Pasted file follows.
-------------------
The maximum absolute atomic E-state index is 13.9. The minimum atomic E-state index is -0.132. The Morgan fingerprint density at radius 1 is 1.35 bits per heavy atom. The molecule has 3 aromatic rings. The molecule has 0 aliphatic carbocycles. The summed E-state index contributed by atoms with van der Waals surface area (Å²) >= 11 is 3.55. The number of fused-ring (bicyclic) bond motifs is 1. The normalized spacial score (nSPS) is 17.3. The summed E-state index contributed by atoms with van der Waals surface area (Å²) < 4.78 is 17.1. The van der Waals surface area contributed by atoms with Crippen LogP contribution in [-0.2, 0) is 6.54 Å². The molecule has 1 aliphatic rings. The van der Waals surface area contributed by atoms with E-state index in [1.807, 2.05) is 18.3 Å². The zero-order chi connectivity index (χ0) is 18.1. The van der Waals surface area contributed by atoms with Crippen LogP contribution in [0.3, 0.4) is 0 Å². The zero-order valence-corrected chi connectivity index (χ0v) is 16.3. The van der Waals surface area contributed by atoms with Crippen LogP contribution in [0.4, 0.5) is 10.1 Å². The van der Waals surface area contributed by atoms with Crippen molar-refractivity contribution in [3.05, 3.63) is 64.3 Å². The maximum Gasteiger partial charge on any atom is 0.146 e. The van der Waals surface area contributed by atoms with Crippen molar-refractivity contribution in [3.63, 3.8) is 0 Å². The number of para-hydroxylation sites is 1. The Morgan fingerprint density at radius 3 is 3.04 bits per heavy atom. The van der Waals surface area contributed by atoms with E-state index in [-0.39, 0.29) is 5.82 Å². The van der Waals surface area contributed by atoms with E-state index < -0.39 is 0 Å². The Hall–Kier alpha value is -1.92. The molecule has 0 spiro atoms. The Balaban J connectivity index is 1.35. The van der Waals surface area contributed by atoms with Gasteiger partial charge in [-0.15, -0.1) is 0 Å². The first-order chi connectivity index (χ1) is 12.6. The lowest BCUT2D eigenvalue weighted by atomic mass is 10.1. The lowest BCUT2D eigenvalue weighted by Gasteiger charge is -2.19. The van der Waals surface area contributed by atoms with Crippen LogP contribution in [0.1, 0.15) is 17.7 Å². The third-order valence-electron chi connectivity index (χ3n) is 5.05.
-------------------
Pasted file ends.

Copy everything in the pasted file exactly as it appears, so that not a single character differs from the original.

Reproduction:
The maximum absolute atomic E-state index is 13.9. The minimum atomic E-state index is -0.132. The Morgan fingerprint density at radius 1 is 1.35 bits per heavy atom. The molecule has 3 aromatic rings. The molecule has 0 aliphatic carbocycles. The summed E-state index contributed by atoms with van der Waals surface area (Å²) >= 11 is 3.55. The number of fused-ring (bicyclic) bond motifs is 1. The normalized spacial score (nSPS) is 17.3. The summed E-state index contributed by atoms with van der Waals surface area (Å²) < 4.78 is 17.1. The van der Waals surface area contributed by atoms with Crippen LogP contribution in [-0.2, 0) is 6.54 Å². The molecule has 1 aliphatic rings. The van der Waals surface area contributed by atoms with E-state index in [1.807, 2.05) is 18.3 Å². The zero-order chi connectivity index (χ0) is 18.1. The van der Waals surface area contributed by atoms with Crippen LogP contribution in [0.3, 0.4) is 0 Å². The zero-order valence-corrected chi connectivity index (χ0v) is 16.3. The van der Waals surface area contributed by atoms with Crippen LogP contribution in [0.4, 0.5) is 10.1 Å². The van der Waals surface area contributed by atoms with Crippen molar-refractivity contribution in [3.05, 3.63) is 64.3 Å². The maximum Gasteiger partial charge on any atom is 0.146 e. The van der Waals surface area contributed by atoms with Crippen molar-refractivity contribution in [3.63, 3.8) is 0 Å². The number of para-hydroxylation sites is 1. The Morgan fingerprint density at radius 3 is 3.04 bits per heavy atom. The van der Waals surface area contributed by atoms with E-state index in [-0.39, 0.29) is 5.82 Å². The van der Waals surface area contributed by atoms with E-state index < -0.39 is 0 Å². The Hall–Kier alpha value is -1.92. The molecule has 0 spiro atoms. The Balaban J connectivity index is 1.35. The van der Waals surface area contributed by atoms with Gasteiger partial charge in [-0.15, -0.1) is 0 Å². The first-order chi connectivity index (χ1) is 12.6. The lowest BCUT2D eigenvalue weighted by atomic mass is 10.1. The lowest BCUT2D eigenvalue weighted by Gasteiger charge is -2.19. The van der Waals surface area contributed by atoms with Crippen LogP contribution in [0.1, 0.15) is 17.7 Å². The third-order valence-electron chi connectivity index (χ3n) is 5.05.